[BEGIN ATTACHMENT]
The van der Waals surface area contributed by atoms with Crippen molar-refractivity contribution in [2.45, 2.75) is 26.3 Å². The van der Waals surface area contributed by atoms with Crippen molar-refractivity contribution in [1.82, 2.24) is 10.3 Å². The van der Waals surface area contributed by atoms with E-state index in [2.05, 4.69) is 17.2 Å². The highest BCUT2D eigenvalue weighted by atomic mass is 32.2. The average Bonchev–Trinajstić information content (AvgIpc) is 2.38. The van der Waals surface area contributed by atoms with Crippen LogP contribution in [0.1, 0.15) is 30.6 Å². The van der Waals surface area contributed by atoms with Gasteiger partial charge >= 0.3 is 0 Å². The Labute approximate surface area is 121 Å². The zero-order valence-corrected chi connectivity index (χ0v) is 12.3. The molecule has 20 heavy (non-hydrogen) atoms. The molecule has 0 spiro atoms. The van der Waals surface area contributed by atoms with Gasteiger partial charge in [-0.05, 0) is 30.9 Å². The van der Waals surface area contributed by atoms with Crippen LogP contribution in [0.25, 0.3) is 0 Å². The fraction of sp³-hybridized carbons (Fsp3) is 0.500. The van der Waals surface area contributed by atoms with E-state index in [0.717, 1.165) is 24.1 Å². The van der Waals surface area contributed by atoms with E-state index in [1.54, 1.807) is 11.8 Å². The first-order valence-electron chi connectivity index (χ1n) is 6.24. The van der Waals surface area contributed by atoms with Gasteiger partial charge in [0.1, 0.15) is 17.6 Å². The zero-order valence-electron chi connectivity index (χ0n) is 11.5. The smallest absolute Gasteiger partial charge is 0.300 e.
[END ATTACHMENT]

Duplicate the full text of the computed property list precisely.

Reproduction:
The van der Waals surface area contributed by atoms with Crippen molar-refractivity contribution in [2.45, 2.75) is 26.3 Å². The van der Waals surface area contributed by atoms with Crippen molar-refractivity contribution in [1.82, 2.24) is 10.3 Å². The van der Waals surface area contributed by atoms with E-state index in [2.05, 4.69) is 17.2 Å². The highest BCUT2D eigenvalue weighted by atomic mass is 32.2. The average Bonchev–Trinajstić information content (AvgIpc) is 2.38. The van der Waals surface area contributed by atoms with Crippen LogP contribution in [0.1, 0.15) is 30.6 Å². The van der Waals surface area contributed by atoms with Gasteiger partial charge >= 0.3 is 0 Å². The Labute approximate surface area is 121 Å². The zero-order valence-corrected chi connectivity index (χ0v) is 12.3. The molecule has 20 heavy (non-hydrogen) atoms. The molecule has 0 spiro atoms. The van der Waals surface area contributed by atoms with Gasteiger partial charge in [-0.05, 0) is 30.9 Å². The van der Waals surface area contributed by atoms with Crippen LogP contribution in [0.25, 0.3) is 0 Å². The fraction of sp³-hybridized carbons (Fsp3) is 0.500. The van der Waals surface area contributed by atoms with E-state index in [0.717, 1.165) is 24.1 Å². The van der Waals surface area contributed by atoms with E-state index in [1.54, 1.807) is 11.8 Å². The first-order valence-electron chi connectivity index (χ1n) is 6.24. The van der Waals surface area contributed by atoms with Gasteiger partial charge in [0.1, 0.15) is 17.6 Å². The zero-order valence-electron chi connectivity index (χ0n) is 11.5. The smallest absolute Gasteiger partial charge is 0.300 e.